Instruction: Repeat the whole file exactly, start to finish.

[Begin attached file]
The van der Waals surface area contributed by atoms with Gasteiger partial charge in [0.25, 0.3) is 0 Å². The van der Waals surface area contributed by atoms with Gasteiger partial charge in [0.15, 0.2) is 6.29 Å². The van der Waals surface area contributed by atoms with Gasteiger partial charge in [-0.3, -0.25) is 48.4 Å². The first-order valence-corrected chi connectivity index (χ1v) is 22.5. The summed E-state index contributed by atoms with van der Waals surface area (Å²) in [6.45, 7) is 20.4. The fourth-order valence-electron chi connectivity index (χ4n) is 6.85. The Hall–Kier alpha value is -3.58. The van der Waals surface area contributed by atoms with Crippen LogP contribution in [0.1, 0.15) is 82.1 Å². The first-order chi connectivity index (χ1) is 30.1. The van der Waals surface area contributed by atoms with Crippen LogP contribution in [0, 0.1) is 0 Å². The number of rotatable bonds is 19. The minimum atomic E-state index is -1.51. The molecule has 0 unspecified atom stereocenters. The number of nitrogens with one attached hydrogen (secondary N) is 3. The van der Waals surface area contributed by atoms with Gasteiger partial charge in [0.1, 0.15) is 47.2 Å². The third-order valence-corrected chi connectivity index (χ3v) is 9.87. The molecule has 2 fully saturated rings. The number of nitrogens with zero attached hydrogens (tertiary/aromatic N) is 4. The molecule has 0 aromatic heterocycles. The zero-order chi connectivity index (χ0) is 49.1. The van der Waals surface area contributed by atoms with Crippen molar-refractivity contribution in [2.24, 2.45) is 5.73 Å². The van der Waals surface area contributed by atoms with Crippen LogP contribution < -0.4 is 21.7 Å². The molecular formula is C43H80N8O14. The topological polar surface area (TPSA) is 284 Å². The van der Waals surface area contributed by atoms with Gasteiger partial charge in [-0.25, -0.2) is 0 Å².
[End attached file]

The van der Waals surface area contributed by atoms with Gasteiger partial charge in [0.25, 0.3) is 0 Å². The van der Waals surface area contributed by atoms with Gasteiger partial charge in [0.15, 0.2) is 6.29 Å². The van der Waals surface area contributed by atoms with Gasteiger partial charge in [-0.3, -0.25) is 48.4 Å². The first-order valence-corrected chi connectivity index (χ1v) is 22.5. The summed E-state index contributed by atoms with van der Waals surface area (Å²) in [6.45, 7) is 20.4. The fourth-order valence-electron chi connectivity index (χ4n) is 6.85. The Hall–Kier alpha value is -3.58. The van der Waals surface area contributed by atoms with Crippen LogP contribution in [0.1, 0.15) is 82.1 Å². The first-order chi connectivity index (χ1) is 30.1. The van der Waals surface area contributed by atoms with Crippen LogP contribution in [0, 0.1) is 0 Å². The number of rotatable bonds is 19. The minimum atomic E-state index is -1.51. The molecule has 0 unspecified atom stereocenters. The number of nitrogens with one attached hydrogen (secondary N) is 3. The van der Waals surface area contributed by atoms with Gasteiger partial charge in [0.1, 0.15) is 47.2 Å². The third-order valence-corrected chi connectivity index (χ3v) is 9.87. The molecule has 2 fully saturated rings. The number of nitrogens with zero attached hydrogens (tertiary/aromatic N) is 4. The molecule has 0 aromatic heterocycles. The zero-order chi connectivity index (χ0) is 49.1. The van der Waals surface area contributed by atoms with Crippen molar-refractivity contribution in [2.24, 2.45) is 5.73 Å². The van der Waals surface area contributed by atoms with Crippen LogP contribution < -0.4 is 21.7 Å². The molecular formula is C43H80N8O14. The topological polar surface area (TPSA) is 284 Å². The van der Waals surface area contributed by atoms with Gasteiger partial charge in [-0.25, -0.2) is 0 Å².